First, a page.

Is This Exclusionary

Living in a country where YOU are the foreigner can do a number on your views. Has it changed your views on the controversial topic of …

…foreign language signs?

I’m serious.

I came across this article a few weeks ago and saved it for a rainy day: the author reports feeling put off by Korean language signs in Queens, New York. Namely, he feels like people who cannot read those signs – such as he – are not welcome.

Debates about official languages can get heated, but this is framed differently. Obviously the fact is that English is the most common language in the US…but do we really want to live in a society where English language signs are required, or where foreign language signs are forbidden if they are not accompanied by translation?

I also think it’s interesting that people feel threatened by foreign language signs – I wouldn’t feel excluded, I’d be curious and probably more interested to go in! Or at least I would consider that a possibility. But – maybe as a result of not studying foreign languages – many in the US seem to look at the use of foreign languages as subversive, or as a way of keeping secrets. And in a practical sense, if no one is studying foreign languages…they are! But that’s not a fact about foreign languages, that’s a fact about US education and the choices individuals make about what to study or not.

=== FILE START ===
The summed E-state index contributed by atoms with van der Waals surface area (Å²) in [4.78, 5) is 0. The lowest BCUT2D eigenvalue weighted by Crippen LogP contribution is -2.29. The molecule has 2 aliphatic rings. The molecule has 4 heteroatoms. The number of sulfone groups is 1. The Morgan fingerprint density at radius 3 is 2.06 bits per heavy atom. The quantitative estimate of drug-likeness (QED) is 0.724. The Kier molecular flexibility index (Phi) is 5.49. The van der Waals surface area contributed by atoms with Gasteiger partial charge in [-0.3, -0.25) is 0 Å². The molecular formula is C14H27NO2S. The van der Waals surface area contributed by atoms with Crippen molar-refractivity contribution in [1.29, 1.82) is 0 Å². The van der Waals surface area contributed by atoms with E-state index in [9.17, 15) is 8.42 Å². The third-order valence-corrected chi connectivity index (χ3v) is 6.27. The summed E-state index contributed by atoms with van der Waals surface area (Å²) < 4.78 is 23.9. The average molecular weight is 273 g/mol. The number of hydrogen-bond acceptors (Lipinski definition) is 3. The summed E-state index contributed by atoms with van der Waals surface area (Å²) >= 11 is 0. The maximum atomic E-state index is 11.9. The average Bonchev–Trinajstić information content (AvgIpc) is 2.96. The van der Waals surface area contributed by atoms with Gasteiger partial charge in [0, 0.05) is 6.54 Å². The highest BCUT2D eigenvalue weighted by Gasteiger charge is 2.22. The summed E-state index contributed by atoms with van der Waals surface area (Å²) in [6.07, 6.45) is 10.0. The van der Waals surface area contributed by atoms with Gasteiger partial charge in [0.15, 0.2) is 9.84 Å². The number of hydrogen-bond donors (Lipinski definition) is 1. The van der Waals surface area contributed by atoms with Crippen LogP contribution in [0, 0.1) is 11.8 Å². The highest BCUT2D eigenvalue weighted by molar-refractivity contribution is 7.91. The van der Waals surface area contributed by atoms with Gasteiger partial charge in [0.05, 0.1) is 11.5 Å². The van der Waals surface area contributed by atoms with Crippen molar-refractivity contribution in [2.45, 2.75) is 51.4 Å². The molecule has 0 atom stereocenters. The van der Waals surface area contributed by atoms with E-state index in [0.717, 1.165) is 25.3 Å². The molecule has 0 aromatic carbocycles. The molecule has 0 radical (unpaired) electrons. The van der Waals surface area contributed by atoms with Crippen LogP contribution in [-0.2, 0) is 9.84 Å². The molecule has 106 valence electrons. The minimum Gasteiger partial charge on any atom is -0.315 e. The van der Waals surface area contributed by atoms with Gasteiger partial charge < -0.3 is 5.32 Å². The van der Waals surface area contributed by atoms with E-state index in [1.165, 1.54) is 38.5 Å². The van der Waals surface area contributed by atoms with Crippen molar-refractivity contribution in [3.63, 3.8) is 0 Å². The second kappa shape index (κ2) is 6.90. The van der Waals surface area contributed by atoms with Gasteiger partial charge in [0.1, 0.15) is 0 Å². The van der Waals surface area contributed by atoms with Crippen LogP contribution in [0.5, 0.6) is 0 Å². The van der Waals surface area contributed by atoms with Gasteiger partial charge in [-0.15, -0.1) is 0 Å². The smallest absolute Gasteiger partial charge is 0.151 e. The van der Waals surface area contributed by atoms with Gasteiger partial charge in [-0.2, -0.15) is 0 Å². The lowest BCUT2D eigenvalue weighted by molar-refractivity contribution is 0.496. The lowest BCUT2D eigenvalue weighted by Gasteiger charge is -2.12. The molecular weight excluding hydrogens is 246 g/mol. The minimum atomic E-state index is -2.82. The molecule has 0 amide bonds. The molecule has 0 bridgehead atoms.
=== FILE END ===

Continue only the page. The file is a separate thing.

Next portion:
On a similar note, it came to my attention that any ad posted only in a language other than English on Craigslist is considered discriminatory (Craigslist New York, at least).

If you’ve ever tried to use Craigslist in the US, you’ll also be aware that one of their scam-prevention tips is “be careful about anything out of the country.” There are a lot of scams, and they may well originate because people realize how easy it is feed Americans misinformation about how things go overseas. But the result is people posting things like “if you’re not in the us, don’t contact me.”

Are foreign language signs or ads really exclusionary – or is thinking this an extension of some kind of insular tradition?